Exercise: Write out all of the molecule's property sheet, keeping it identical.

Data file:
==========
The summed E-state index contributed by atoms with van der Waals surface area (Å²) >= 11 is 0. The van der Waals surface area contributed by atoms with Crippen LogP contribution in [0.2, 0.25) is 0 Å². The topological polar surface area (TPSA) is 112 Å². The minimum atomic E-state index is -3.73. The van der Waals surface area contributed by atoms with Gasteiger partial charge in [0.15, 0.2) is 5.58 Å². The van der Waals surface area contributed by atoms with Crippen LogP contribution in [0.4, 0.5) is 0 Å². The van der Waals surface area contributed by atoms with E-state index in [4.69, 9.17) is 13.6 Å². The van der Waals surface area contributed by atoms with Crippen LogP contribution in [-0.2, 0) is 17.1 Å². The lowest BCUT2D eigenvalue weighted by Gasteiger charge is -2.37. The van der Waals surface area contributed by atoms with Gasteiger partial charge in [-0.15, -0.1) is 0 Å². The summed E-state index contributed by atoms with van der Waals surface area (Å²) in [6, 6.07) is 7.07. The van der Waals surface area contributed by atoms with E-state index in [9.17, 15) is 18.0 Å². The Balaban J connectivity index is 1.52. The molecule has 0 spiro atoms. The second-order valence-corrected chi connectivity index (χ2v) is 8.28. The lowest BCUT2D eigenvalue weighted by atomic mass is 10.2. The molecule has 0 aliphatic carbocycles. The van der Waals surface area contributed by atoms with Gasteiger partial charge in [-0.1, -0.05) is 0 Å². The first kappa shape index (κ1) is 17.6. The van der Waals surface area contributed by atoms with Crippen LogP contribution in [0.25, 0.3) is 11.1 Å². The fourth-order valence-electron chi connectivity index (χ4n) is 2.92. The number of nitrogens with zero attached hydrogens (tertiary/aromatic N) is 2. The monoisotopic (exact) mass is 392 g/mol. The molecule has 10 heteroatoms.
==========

The summed E-state index contributed by atoms with van der Waals surface area (Å²) >= 11 is 0. The van der Waals surface area contributed by atoms with Crippen LogP contribution in [0.2, 0.25) is 0 Å². The topological polar surface area (TPSA) is 112 Å². The minimum atomic E-state index is -3.73. The van der Waals surface area contributed by atoms with Gasteiger partial charge in [0.15, 0.2) is 5.58 Å². The van der Waals surface area contributed by atoms with Crippen LogP contribution in [0.4, 0.5) is 0 Å². The van der Waals surface area contributed by atoms with E-state index in [4.69, 9.17) is 13.6 Å². The van der Waals surface area contributed by atoms with Crippen LogP contribution in [-0.2, 0) is 17.1 Å². The lowest BCUT2D eigenvalue weighted by Gasteiger charge is -2.37. The van der Waals surface area contributed by atoms with Gasteiger partial charge in [-0.15, -0.1) is 0 Å². The summed E-state index contributed by atoms with van der Waals surface area (Å²) in [6, 6.07) is 7.07. The van der Waals surface area contributed by atoms with E-state index in [9.17, 15) is 18.0 Å². The Balaban J connectivity index is 1.52. The molecule has 0 spiro atoms. The second-order valence-corrected chi connectivity index (χ2v) is 8.28. The lowest BCUT2D eigenvalue weighted by atomic mass is 10.2. The molecule has 0 aliphatic carbocycles. The van der Waals surface area contributed by atoms with Gasteiger partial charge in [-0.1, -0.05) is 0 Å². The first kappa shape index (κ1) is 17.6. The van der Waals surface area contributed by atoms with Crippen LogP contribution in [0.25, 0.3) is 11.1 Å². The fourth-order valence-electron chi connectivity index (χ4n) is 2.92. The number of nitrogens with zero attached hydrogens (tertiary/aromatic N) is 2. The monoisotopic (exact) mass is 392 g/mol. The molecule has 10 heteroatoms.